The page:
Knives were out for two government ministers on Saturday's edition of Vikerraadio politics discussion show 'Rahva teenrid', hosted by Mirko Ojakivi, Evelyn Kaldoja and Krister Paris.
The discussion followed recent reports of culture minister Anneli Ott's (Center) skepticism over coronavirus vaccines, as well as Tanel Kiik's stance of the workings of the vaccination program, one which brought him into virtual conflict with Prime Minister Kaja Kallas (Reform) this week.
ERR's Mirko Ojakivi said that the position of health minister Tanel Kiik (Center) is particularly strong, given his close ties with party leader and Riigikogu speaker Jüri Ratas, and status as one of the party's elite.
Ojakivi said: "Kiik is the substantive leader of the Center Party's coalition component. He is one of the important strategic aspects of the Center Party. He is an even closer political ally to Ratas [than Ott]," adding that the decision would only be Kiik's to make.
Jüri Ratas as speaker is not in the Reform/Center coalition as such, and neither are two other Center big hitters. One of these is former education minister Mailis Reps, who has now stepped down as the party's Riigikogu faction leader after further allegations of the misuse of ministry funds while she was in office came to light recently. The other is Kadri Simson, who is Estonia's European Commissioner in Brussels.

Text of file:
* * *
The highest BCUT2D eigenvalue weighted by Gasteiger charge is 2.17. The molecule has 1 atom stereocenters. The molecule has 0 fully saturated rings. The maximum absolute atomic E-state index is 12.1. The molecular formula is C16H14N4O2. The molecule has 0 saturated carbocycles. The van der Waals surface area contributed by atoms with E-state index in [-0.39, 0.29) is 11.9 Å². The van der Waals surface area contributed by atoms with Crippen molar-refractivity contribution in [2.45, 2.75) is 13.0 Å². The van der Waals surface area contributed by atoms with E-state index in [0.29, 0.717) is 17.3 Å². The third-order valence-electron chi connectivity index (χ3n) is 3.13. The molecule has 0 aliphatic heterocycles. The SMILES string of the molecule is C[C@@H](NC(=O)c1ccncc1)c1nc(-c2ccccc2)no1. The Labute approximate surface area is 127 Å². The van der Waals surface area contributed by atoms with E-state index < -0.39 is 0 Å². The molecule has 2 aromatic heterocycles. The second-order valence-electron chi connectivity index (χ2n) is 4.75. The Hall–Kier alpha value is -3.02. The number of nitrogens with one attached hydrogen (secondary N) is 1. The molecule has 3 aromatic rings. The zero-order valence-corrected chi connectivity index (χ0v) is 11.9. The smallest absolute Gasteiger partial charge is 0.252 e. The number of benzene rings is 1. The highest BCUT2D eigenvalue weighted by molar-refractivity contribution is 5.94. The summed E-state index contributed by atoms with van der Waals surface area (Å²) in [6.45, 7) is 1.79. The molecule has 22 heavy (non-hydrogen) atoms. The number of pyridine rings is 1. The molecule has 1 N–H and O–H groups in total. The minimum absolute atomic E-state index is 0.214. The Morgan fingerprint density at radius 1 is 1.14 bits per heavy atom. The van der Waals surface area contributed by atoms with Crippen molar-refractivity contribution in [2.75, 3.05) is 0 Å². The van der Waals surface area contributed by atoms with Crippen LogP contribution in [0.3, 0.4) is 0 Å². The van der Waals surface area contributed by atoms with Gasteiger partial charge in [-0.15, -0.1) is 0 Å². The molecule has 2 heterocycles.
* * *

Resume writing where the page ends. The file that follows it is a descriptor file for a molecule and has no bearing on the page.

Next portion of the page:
Postimees' foreign news editor Evelyn Kaldoja said that she, too, thought Kiik would weather the storm.
She said: "He is not ideologically directly at odds with anything. It has to be conceded he is working in a difficult area at a difficult time. Leaders in this area have been making mistakes in every country," referring to Kiik's primary role in dealing with the pandemic.
On the other hand, Anneli Ott's position is more precarious, the panel thought.
Evelyn Kaldoja said that: "If this was a different administration which did not have a clear position on vaccination, what she said might be acceptable. But it is not be in line with the current government."
"If the message is to get vaccinated, there's no room for discussion," she went on.
"Precisely," Mirko Ojakivi responded. "The question is what values a government carries. Does Kallas think this type of discussion is suitable for her government, or is it a matter of principle?"
Despite another Center heavyweight Jaak Aab's comments Thursday that the charges against Ott as being a virtual anti-vaxxer are "assumptions", Ott clearly stated in an interview with daily Eesti Päevaleht (EPL) that vaccination should be a matter of personal choice, adding that she would not reveal her own vaccination status.
Kaja Kallas, who got her first coronavirus shot this week - she had to hold off for several months after recovering from the virus, which she contracted in March - says she personally has no idea whether her culture minister is vaccinated or not, Postimees reports is its English-language portal .
Anneli Ott, whose remit as culture minister covers a new sweep of activity, including sport and integration, as well as theater, opera, etc., recently took a trip to Cannes to be in attendance when a joint Estonian-Finnish movie was awarded top prize in the famous film festival's main category.